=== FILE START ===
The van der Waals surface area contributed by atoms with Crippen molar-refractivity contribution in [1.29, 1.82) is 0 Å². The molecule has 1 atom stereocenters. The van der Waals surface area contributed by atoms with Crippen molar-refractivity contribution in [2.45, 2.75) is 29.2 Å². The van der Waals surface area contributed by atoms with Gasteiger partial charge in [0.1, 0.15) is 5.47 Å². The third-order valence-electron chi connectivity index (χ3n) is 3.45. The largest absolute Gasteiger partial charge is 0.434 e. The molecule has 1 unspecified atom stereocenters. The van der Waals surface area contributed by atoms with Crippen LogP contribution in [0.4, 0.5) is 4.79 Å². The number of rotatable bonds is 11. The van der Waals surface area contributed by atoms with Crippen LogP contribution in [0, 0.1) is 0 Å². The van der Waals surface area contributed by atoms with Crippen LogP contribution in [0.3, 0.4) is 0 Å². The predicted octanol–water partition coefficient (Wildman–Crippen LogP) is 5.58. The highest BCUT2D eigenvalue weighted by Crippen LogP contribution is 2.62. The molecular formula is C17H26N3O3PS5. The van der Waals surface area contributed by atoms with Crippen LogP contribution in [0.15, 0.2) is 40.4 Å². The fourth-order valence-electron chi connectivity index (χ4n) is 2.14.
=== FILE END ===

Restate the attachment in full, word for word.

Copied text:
The van der Waals surface area contributed by atoms with Crippen molar-refractivity contribution in [1.29, 1.82) is 0 Å². The molecule has 1 atom stereocenters. The van der Waals surface area contributed by atoms with Crippen molar-refractivity contribution in [2.45, 2.75) is 29.2 Å². The van der Waals surface area contributed by atoms with Gasteiger partial charge in [0.1, 0.15) is 5.47 Å². The third-order valence-electron chi connectivity index (χ3n) is 3.45. The largest absolute Gasteiger partial charge is 0.434 e. The molecule has 1 unspecified atom stereocenters. The van der Waals surface area contributed by atoms with Crippen LogP contribution in [0.4, 0.5) is 4.79 Å². The number of rotatable bonds is 11. The van der Waals surface area contributed by atoms with Crippen LogP contribution in [0, 0.1) is 0 Å². The van der Waals surface area contributed by atoms with Crippen LogP contribution in [0.3, 0.4) is 0 Å². The predicted octanol–water partition coefficient (Wildman–Crippen LogP) is 5.58. The highest BCUT2D eigenvalue weighted by Crippen LogP contribution is 2.62. The molecular formula is C17H26N3O3PS5. The van der Waals surface area contributed by atoms with Crippen LogP contribution in [0.15, 0.2) is 40.4 Å². The fourth-order valence-electron chi connectivity index (χ4n) is 2.14.